The presence of Listeria was established by homogenization of either 25g or 25ml of the sample with 225ml primary Listeria enrichment broth (LEB I, Merck, Darmstadt, Germany) in a Stomacher 400 Lab Blender. The enrichment broth was incubated at 35ºC for 48 h. LEB I cultures were transferred to secondary Listeria enrichment broth (LEB II, Merck) and incubated at 35ºC for 48 h. After incubation, LEB II cultures were streaked onto Palcam agar (Sigma, St. Louis, MO, USA) and Oxford agar (Sigma) and the plates were incubated at 35ºC for 48 h and analyzed for the presence of Listeria colonies (11). The purified isolates were identified by examination of TSAYE (tripticase soy agar plus 0.6% yeast extract) plates with oblique Henry illumination, Gram staining, examination of catalase activity, rotating or tumbling motility, hemolysis zone on blood agar, motility in SIM medium (hydrogen sulfide production, indole formation and motility) (Oxoid) for typical umbrella shape, and carbohydrate fermentation tests in Purple Carbohydrate Broth, and the CAMP test (11).
Staphylococcus spp. were counted on Baird-Parker agar (Biobrás) with added egg yolk tellurite, incubated at 37ºC for 48 h. After growth, Staphylococcus colonies were counted and classified as typical for S. aureus (jet black to dark gray, smooth, convex, entire margins with an opaque zone, clear halo beyond the opaque zone) and atypical (jet black to dark gray colonies, entire margin without a halo). Ten colonies from each sample (5 typical and 5 atypical) were selected and transferred to individual tubes with nutrient agar (stock culture), and tested for coagulase, thermonuclease (TNase), anaerobic fermentation of glucose and mannitol, and production of hemolysin on sheep's blood agar (11).
Toxin production by Staphylococcus species
Strains of Staphylococcus spp. from the same sample and exhibiting similar physiological and biochemical profiles were pooled for testing. Individual pools comprised one to ten strains. Enterotoxin quantification was performed using the membrane-over-agar method with subsequent optimum-sensitivity-plating as described by Bergdoll (5).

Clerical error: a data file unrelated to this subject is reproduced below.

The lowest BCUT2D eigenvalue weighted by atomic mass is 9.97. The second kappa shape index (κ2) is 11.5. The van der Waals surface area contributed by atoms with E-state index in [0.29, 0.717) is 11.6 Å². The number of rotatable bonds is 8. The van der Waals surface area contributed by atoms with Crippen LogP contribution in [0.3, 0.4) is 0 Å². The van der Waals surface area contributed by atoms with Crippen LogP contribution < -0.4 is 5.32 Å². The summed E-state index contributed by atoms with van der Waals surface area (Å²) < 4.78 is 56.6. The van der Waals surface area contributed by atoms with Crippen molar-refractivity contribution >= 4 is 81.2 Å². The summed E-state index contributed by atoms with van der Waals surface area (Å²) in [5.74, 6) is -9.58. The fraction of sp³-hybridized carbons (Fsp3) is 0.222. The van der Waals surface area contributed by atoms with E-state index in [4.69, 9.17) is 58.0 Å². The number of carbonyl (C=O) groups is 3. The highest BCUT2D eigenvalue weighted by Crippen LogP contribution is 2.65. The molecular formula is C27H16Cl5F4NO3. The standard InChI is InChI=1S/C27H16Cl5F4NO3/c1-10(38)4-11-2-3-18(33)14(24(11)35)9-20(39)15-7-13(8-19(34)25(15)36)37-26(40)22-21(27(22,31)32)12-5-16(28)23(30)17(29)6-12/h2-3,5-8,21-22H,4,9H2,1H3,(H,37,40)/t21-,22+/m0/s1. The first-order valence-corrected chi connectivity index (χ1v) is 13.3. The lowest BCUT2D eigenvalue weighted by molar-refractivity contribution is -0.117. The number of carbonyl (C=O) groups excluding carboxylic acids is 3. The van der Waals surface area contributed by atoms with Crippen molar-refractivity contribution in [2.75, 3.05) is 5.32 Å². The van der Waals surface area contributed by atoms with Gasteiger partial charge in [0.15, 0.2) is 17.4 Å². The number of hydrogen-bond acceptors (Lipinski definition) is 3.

RESULTS AND DISCUSSION
Water used in the manufacture of Canastra cheese exhibited high levels of contamination by coliform bacteria (Table 1). None of the water samples tested was in conformity with the standards set by the Brazilian's Ministry of Health (8), which defines the absence of faecal coliforms or E. coli in 100 ml of water as standard. Also, the presence of P. aeruginosa and sulfite reducing clostridia would offer risk to public health, probably leading to contamination of cheese, with consequent reduction of shelf life. Sulfite reducing clostridia are able to produce enzymes that cause late swelling in cheeses (12,19,21). Pseudomonas aeruginosa also produces thermoresistant proteases and lipases that could alter organoleptic properties of the final product. In addition, these bacteria represent a serious risk to public health since P. aeruginosa is frequently associated to infections in immunocompromised patients (15). Our results suggest that the water employed in cheese manufacturing could represent a source of contamination of the final product.
Microbiological analysis of raw milk revealed that 40% of samples did not exhibit detectable counts of faecal coliforms (less than 0.3 MPN.ml-1) (Table 2). The other 60% of samples exhibited faecal coliform counts varying from 2.3 to 24.0 MPN.ml-1. These counts were lower than those observed by Tornadijo et al. (24) in raw cow's milk. The counts of aerobic mesophilic bacteria and Staphylococcus spp. present in the raw milk ranged from 2.6 to 7.0 and <2.0 to 4.9 log cfu.ml-1, respectively (Table 2). The counts of faecal coliforms, aerobic mesophilic bacteria and Staphylococcus spp. in milk are not related only to the poor hygienic conditions during milking; they are also associated to storage temperature of milk, without refrigeration before cheese making. Our results show that milk is a source of contamination of artisanal cheeses; thus, control measures in milking are needed for a better quality of the product.
High microbial counts for indicators of faecal contamination and Staphylococcus aureus were also detected in natural starter (Table 2). An association was found between contaminated natural starter added to raw milk and high counts of indicator bacteria in the curd. It can be concluded that the traditional use of natural starter in cheese manufacturing is a potential source of contamination of the Canastra cheese. An alternative to controlling the level of contamination would be the maintenance of the natural starter under refrigeration until use. Nevertheless, the use of natural starter should be maintained because it contains the lactic bacteria responsible for the production and ripening of Canastra cheese. Maintenance of microbial diversity present in the natural starter may, then, be what differentiates Canastra cheese from other manufactured cheeses, using similar processes.